The whiskey comforted me enough to go to sleep and the rain drowned out all the sounds of the night. At around 3 am, I was awoken by a sound, or I should say, the absence of sound. The rain had stopped, thank goodness. Then there was a giant thump on my tent and my heart jumped into my throat. The bear!!! Oh my god, the bear was clawing it’s way into my tent. I groped for my bear spray but stopped when there was no follow up thumping or ripping. I listened for a while longer but there was no sound so I went back to sleep. When I finally got up and unzipped my tent in the morning, I was barraged by snow. I stepped out into almost 5 inches of freshly fallen fluffy white snow. The silence had been snow! The plunking sound had been snow slipping of the tree branches onto my tent. I could find no trace of bear tracks in the snow either. Sarah and Keith had spent the night trying to stay dry. Their tent, a small circus tent with a pole in the middle and the four corners staked out, was a dismal affair and had buckled under the weight of the snow. We spent most of the day in the laundry mat drying their sleeping bags and clothes. It was actually quite agreeable and we had the company of several other soaked campers. We did a couple of short hikes and got our feet very wet and cold. We went to a rock climber movie in the evening. While we cooked dinner we saw no sign of the bear. But after Keith and Sarah went to bed, I saw its reflective eyes right in front of me on the way to the bathroom. I hollered at it but that didn’t really scare it away. I went to bed and stayed awake with an uneasy feeling for quite some time listening for the spooky sound of a bear snuffling around outside my tent. I never heard a bear and eventually fell into a restless sleep. The next morning, I inspected the snow for tracks and found clear prints leading through our cooking area, to the corner of my tent an then off into the woods. I felt eerie, very eerie. A black bear with no fear of humans is worse than the very biggest wild brown bear in Alaska.

The snow stopped falling and the overcast sky broke away into the clearest of blues. Everything was radiant in the sun. We took a very scenic and picturesque hike to Mirror Lake. It’s amazing how different the sun makes everything. My heart soared as high as the peaks and I felt like dashing between the falling snow clumps. We drove back to Mammoth Lakes via El Portel. The poppies and wild flowers made the green Irish-looking hillsides orange. It was truly stunning. Spring had arrived in the foothills of the Western Sierra. Sarah’s car overheated on a hill we stopped to drink a beer amidst the poppy fields while it cooled down. We beat a slow and steady retreat after that. The car seemed to overheat if we let the RPMs get too low. Yosemite had been a very endeavor and despite the cold rain and snow, we had a good time.

The next week in Mammoth was much the first; African drumming, dinner parties, running and coffee shop research. I went to Bishop, the nearest big town for a day. I biked and ran and went to a coffee shop there. I also looked for petroglyphs and bought some gloves at Kmart. The town had a couple quaint shops including a very large German style bakery. It was good to spend the day alone and I didn’t return to Mammoth until late in the evening in order to give Sarah and Keith some alone time together. The Yosemite trip had caused some tensions between all of us and Keith and I had been butting heads a tad.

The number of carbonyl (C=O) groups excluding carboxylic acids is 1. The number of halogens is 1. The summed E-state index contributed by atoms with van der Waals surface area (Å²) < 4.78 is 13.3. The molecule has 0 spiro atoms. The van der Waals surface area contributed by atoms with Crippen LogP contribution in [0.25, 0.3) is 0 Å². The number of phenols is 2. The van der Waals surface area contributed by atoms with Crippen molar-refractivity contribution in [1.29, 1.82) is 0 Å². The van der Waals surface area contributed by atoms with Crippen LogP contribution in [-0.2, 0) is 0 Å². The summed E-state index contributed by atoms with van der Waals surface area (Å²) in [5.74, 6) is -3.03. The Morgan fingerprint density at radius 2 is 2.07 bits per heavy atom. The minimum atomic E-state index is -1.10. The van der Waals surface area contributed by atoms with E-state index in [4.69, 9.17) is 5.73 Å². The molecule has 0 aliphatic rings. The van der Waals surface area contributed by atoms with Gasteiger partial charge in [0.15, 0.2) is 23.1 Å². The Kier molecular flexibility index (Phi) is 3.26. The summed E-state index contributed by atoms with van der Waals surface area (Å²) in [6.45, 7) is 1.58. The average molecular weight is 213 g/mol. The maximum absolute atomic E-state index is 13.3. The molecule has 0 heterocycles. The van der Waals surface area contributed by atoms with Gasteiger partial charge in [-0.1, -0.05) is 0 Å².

Sarah had to go to LA for the weekend for a two-day prep course for an engineering exam that she was going to take. I decided to go to LA with her as both an adventure and means to get to San Diego. Mammoth Lakes is a transportation void. We went snowshoeing in the Mammoth Lakes basin the morning before we left. I was sad to leave Mammoth Lakes and the familiar coffee shop with its familiar set of unemployed locals. I was sad to leave my nice little routine and my favorite running trails. But most of all I was sad to leave Sarah. She is such a good friend and I always feel so welcome and at home with her and her friends. I got to bake and read and workout and have meaningful conversations. I also felt like I wasn’t putting Sarah out by staying with her. However, I also felt like I need to beat my fear of LA and dispel my movie generated stereotypes. I was determined to spend a couple of days there.
Mammoth Lakes Basin
Sarah and I snowshoe in the Mammoth Lakes Basin
Poppys on the hillside outside of Yosemite
Sarah and Keith in a winter snow-scape
Keith's snowman near the top of Yosemite Falls
Looking down from the top of Yosemite Falls
Warnings about slippery conditions that I should have heeded

El Capitan, the rockclimber's dream

Sarah and Keith's tent after a night of snowfall

Yosemite Falls

1 comment:

thechrisotto said...

Will you narrate a recording of this then mail it to me? It has been far too long, freebird.